Becoming a pet owner sounds great to most people because it seems fun, harmless, and not so complicated. However, the cost of owning a pet might come as a shock to you, and thus the need to know what to expect beforehand.
It is almost always a great idea to adopt a pet because that provides a cozy, warm home for the animals at the shelters. However, before you commit to rushing down the shelter to pick out the animal that you prefer to share a home with, there are some costs that are involved and you need to familiarize yourself with them. Whether it is a cat, dog, fish, or pet snake, these animals will need to be budgeted for. Here are some of the costs you will likely encounter.
If you decide to go for an exotic breed for example for a cat or dog, you will likely go to a certified breeder. These are individuals who breed and sell exotic animals for a living. In other words, you will be buying your preferred pet. However, if you adopt an animal from a shelter, your budget might be lower although you will still have to part with some cash.
If you do decide to adopt a cat or dog, then you should expect to pay between $50 and $150 mainly as the veterinary costs for making sure the animal is in good health before it is adopted. This is especially the case of animal shelters before an animal is adopted.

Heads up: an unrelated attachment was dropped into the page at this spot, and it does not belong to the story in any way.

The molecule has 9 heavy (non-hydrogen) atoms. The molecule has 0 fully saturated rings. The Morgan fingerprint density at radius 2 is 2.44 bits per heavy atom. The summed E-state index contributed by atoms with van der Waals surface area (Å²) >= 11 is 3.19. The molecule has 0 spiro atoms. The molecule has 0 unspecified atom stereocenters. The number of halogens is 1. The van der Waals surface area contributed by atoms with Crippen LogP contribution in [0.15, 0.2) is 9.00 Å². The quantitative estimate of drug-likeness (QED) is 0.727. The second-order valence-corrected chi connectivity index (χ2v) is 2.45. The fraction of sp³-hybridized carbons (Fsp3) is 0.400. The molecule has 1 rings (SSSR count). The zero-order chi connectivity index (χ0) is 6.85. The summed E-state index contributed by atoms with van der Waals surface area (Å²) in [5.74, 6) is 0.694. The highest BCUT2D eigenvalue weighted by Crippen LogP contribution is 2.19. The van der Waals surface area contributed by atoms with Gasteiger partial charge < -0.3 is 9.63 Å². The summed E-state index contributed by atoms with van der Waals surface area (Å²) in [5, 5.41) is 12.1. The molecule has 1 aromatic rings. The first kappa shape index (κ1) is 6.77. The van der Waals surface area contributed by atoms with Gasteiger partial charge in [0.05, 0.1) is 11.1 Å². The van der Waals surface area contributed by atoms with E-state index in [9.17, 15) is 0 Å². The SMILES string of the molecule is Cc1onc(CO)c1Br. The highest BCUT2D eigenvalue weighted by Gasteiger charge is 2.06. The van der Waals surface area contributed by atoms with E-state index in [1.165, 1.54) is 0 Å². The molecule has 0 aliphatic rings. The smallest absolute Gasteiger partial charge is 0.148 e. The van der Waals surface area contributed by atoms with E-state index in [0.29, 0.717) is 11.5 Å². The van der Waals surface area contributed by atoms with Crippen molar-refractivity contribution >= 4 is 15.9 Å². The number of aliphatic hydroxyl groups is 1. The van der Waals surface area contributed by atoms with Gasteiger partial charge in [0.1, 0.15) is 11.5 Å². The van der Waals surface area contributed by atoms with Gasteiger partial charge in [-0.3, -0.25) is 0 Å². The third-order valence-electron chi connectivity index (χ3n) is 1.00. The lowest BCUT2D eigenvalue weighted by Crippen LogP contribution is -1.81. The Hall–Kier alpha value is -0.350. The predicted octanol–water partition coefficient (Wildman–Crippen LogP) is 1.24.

It is always a good idea to have your preferred pet that you want to adopt medically examined before you decide to take it home. This is for the purpose of identifying underlying illnesses and it might cost between $100 and $200.
Vaccination and chipping
Having a new pet vaccinated before taking it home is also another good idea so that you will not have to worry so much about the possibility of the pet catching common illnesses. The average cost of vaccinating a pet is between $50 and $100. Also, consider microchipping your pet before taking them home. It will likely cost from $50 to $100.
You should also consider having it neutered especially if you do not want your pet to give birth, thus giving you more responsibility. Neutering a pet will set you back between $50 and $300.
Medical expenses and food
Once you take your pet home, you will incur more costs especially the cost of food for your pet, and you will also have to ensure it has good health, thus regular checkups will cost some cash. You might also have to spend extra on medical care if your pet falls ill.